Three seconds. You want to know the difference between the regular season and the playoffs in hockey? That’s it right there. Three seconds. That’s all it took for Darren McCarty and Claude Lemieux — the Popeye and Brutus of the NHL
— to resume their war.
Three seconds. And the sticks dropped and the fists flew and it was just like old times, if your old times were spent in “West Side Story.”
“Who threw the first punch?” McCarty was asked.
“Didn’t you see it?” he said.
“No, I was watching the face-off.”
McCarty laughed. “So was I.”
OK. So Claude threw the first punch. And then McCarty (which means “hero” in Detroitese) and Lemieux (which means “skunk”) gave the audience its money’s worth. Flying fists. Tossed helmets. Uppercuts. Jabs. The old sweater pull. The classic takedown. The only problem was that many of the people who came to see the bout were still in the halls buying beer. You can only imagine their horror.
“I’ll have two Millers, four Molsons, six Labats and–“
Three seconds, and it was Rock ’em-Sock ’em robots all over again. Three seconds? Does anything happen in the first three seconds in sports? It takes three seconds for a kickoff to come out of the lights. It takes three seconds for Mike Tyson to decide which ear to go for.
“If we were going to do it,” Lemieux said, “we might as well do it right off the bat.”
Mission accomplished. Actually, before they even dropped the puck, McCarty and Lemieux were jawing at each other. I don’t think they were talking pork belly futures.
“It was between him and me,” McCarty said.
“Could you elaborate just a little?”
“OK. I said he was gutless and I had no respect for him as a human being.”
Hmm. That’ll do it.
Wham-bam-you-da-man — they fought. They swung, they pummeled, they pounded, they chopped. The crowd roared. Their teammates roared. It was just like a heavyweight fight, except you didn’t have to wait until 1 a.m.
And it wasn’t exactly their first rematch.
No playoff blood
The fact is, more than one Colorado-Detroit game has passed since March 26 — or as ESPN might call it “Judgment Night.” There were six games in between. Six chances for Lemieux to try to regain the tough man status he lost when he curled like a pillbug under McCarty’s blows. Six chances for McCarty to exact more revenge for the vicious cheap shot Lemieux gave to Darren’s buddy, Kris Draper.
But those six games passed, and not a punch was thrown. Why? Because those were the playoffs. You know. Playoffs? Where they actually keep score?
So Claude and Darren were on good behavior, even though their mutual disgust bubbled beneath the surface. And they managed to play good solid hockey, and we managed to have memorable series without calling in the paramedics.
But now we’re back to the regular season. Which means go to your corner and come out swinging.
“We’re proud of Claude,” said teammate Adam Deadmarsh. “It was something on his mind since last season, and he did what he had to do.”
“I respect him for doing that as a hockey player,” McCarty said. “But I still have no respect for him as a human being. He still hasn’t apologized to Drapes for what he did.”
A reporter asked whether this little blood feud might never end.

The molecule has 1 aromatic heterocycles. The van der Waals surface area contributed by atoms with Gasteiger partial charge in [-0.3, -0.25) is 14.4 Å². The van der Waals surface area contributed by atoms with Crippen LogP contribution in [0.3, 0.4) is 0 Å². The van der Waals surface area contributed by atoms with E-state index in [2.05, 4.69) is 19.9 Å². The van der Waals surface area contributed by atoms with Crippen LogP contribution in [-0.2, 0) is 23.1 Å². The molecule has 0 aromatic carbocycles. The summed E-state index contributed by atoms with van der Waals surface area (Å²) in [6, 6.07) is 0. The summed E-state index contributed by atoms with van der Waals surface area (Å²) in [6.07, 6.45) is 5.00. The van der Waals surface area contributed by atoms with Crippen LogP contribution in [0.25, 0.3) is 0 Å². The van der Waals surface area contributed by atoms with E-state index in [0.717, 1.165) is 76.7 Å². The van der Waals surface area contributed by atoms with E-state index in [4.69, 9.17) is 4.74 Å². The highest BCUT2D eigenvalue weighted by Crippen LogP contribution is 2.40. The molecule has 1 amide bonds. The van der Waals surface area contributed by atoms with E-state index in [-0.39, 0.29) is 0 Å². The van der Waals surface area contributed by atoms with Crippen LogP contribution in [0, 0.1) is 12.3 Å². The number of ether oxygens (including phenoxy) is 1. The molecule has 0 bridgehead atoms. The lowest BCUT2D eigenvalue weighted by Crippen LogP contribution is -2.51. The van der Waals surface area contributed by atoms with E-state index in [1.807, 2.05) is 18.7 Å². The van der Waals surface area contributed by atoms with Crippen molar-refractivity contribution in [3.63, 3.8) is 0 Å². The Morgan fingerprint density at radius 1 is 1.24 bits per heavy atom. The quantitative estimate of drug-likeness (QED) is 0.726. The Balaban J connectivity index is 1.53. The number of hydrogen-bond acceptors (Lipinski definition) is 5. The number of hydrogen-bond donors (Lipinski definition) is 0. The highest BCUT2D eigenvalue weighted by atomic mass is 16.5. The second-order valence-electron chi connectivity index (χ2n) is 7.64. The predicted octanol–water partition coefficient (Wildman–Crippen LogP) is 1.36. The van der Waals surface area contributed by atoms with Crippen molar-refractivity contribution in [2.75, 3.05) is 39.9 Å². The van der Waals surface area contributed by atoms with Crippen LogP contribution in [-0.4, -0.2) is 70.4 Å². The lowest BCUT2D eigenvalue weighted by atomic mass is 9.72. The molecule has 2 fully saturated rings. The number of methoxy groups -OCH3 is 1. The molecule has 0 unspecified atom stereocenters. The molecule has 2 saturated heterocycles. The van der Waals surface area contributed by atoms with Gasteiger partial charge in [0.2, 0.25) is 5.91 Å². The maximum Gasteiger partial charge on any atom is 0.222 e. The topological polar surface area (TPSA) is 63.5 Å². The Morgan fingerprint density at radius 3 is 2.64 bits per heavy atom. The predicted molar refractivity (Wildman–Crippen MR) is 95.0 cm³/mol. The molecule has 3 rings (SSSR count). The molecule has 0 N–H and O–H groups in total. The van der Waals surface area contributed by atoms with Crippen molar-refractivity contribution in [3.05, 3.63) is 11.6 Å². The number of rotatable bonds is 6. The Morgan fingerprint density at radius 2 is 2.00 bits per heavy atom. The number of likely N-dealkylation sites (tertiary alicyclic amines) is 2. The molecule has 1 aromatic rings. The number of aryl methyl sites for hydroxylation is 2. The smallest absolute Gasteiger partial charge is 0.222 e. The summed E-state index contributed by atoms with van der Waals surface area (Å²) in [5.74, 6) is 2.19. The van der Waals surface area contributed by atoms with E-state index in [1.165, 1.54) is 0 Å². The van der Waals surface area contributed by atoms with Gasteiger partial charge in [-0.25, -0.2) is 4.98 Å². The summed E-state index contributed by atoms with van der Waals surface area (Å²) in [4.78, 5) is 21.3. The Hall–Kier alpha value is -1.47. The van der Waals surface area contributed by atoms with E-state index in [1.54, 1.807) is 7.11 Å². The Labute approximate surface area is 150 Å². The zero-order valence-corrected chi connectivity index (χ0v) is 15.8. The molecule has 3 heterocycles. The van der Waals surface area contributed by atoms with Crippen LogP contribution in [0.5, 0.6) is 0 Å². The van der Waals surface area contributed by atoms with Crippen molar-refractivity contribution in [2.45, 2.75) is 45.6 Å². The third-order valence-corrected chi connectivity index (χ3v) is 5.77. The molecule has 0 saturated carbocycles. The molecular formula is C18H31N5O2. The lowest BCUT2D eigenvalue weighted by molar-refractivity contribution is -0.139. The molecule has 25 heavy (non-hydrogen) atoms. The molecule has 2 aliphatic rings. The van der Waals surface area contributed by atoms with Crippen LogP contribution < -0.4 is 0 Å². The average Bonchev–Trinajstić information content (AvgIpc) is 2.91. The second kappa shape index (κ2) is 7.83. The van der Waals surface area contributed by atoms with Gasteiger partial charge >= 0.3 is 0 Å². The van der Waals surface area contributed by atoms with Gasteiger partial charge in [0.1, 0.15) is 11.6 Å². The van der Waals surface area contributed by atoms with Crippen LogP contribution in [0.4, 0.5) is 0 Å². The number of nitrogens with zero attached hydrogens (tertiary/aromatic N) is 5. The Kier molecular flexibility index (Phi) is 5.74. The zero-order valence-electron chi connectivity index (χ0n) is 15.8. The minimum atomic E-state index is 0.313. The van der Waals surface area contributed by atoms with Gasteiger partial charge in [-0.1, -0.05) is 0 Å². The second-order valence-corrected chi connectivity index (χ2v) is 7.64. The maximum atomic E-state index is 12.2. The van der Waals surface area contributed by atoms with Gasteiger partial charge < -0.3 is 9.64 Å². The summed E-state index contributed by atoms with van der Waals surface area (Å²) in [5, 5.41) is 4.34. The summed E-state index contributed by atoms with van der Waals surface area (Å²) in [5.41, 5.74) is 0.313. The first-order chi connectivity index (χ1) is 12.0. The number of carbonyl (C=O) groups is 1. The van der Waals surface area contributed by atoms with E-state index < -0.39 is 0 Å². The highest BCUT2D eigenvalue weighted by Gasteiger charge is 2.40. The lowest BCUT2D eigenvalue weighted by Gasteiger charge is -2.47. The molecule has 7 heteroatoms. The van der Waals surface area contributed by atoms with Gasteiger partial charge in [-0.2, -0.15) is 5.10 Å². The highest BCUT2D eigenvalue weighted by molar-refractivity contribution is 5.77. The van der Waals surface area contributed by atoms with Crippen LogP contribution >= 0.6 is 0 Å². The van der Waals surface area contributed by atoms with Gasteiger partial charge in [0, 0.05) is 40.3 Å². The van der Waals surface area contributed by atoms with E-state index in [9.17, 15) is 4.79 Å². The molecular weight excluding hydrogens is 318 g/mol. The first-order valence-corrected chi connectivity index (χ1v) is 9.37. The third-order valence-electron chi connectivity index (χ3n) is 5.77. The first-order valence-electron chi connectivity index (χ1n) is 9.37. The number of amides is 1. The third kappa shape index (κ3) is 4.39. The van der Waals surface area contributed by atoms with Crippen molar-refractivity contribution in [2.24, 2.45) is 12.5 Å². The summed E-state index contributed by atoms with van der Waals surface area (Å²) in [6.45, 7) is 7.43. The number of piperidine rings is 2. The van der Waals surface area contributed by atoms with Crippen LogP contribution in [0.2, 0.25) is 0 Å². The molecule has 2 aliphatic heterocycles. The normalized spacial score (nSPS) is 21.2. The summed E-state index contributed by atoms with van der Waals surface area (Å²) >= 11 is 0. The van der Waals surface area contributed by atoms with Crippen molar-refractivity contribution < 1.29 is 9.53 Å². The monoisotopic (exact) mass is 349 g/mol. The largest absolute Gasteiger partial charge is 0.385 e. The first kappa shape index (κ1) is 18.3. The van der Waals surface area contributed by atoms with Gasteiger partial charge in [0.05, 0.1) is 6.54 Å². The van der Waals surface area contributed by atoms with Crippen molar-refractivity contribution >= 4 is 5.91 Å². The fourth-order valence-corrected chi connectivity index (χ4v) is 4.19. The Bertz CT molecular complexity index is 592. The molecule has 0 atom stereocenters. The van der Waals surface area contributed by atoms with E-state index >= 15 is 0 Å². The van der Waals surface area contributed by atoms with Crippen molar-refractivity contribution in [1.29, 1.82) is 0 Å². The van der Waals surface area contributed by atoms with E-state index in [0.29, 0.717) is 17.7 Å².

“Fine with me,” McCarty said.
Now, the last time McCarty and Lemieux went at it, I was critical of the eye-for-an-eye whole process in hockey. And I got an angry letter from Darren’s mom. And I like Darren’s mom. I like his dad and his whole family. They are great people. So I am not about to criticize the act of fighting today because:
1) That would be redundant.
2) It’s getting close to the Christmas card rush, and I don’t want to make Mrs. McCarty go to the post office.
Besides, lost in the scuffle between these two combatants was a sly move made by Colorado Coach Marc Crawford, who pulled his star goalie, Patrick Roy, and inserted Craig Billington, who had only started two games this year.
And guess what?
He got a shutout.
Forget the punches. That’s what hurts.
Crawford’s good move
“If I had started him against a last-place team, they would say he hasn’t proven anything,” Crawford said after the 2-0 victory. “This way, his teammates knew how important the game was, and they had to step up. And they did.”
I’m not sure if Crawford is this smart or just lucky. Last time we saw him, he was doing an imitation of Michael Douglas in “Falling Down.” I thought he was going to rip open his shirt and reveal a pack of dynamite tied to his torso. Maybe he didn’t want to start Roy because, in the last regular-season matchup, Roy got into the fisticuffs and wound up doing a Pillsbury Dough Boy match with Mike Vernon.
Who knows? The Avalanche won. And another Wings-Avs matchup is in the books, filled with interesting subplots, and the kind of fights that characterize this fascinating rivalry
— except when they play for something that matters.
“No question, in the playoffs, you don’t fight like that because you don’t want to do anything stupid,” McCarty said. “The object in the playoffs is to win.”
He scoffed. “Stuff that happens in a regular-season game in October doesn’t have any bearing when it counts.”
Somebody pointed out to McCarty that it is November, not October.
“It is?” he said.
Hmm. Maybe Claude hit him harder than we thought.
Mitch Albom will sign “Tuesdays With Morrie,” noon-2 p.m. today, Jewish Community Center, West Bloomfield, and 7-8 tonight, Borders, Farmington Hills. To leave a message for Albom, call 1-313-223-4581.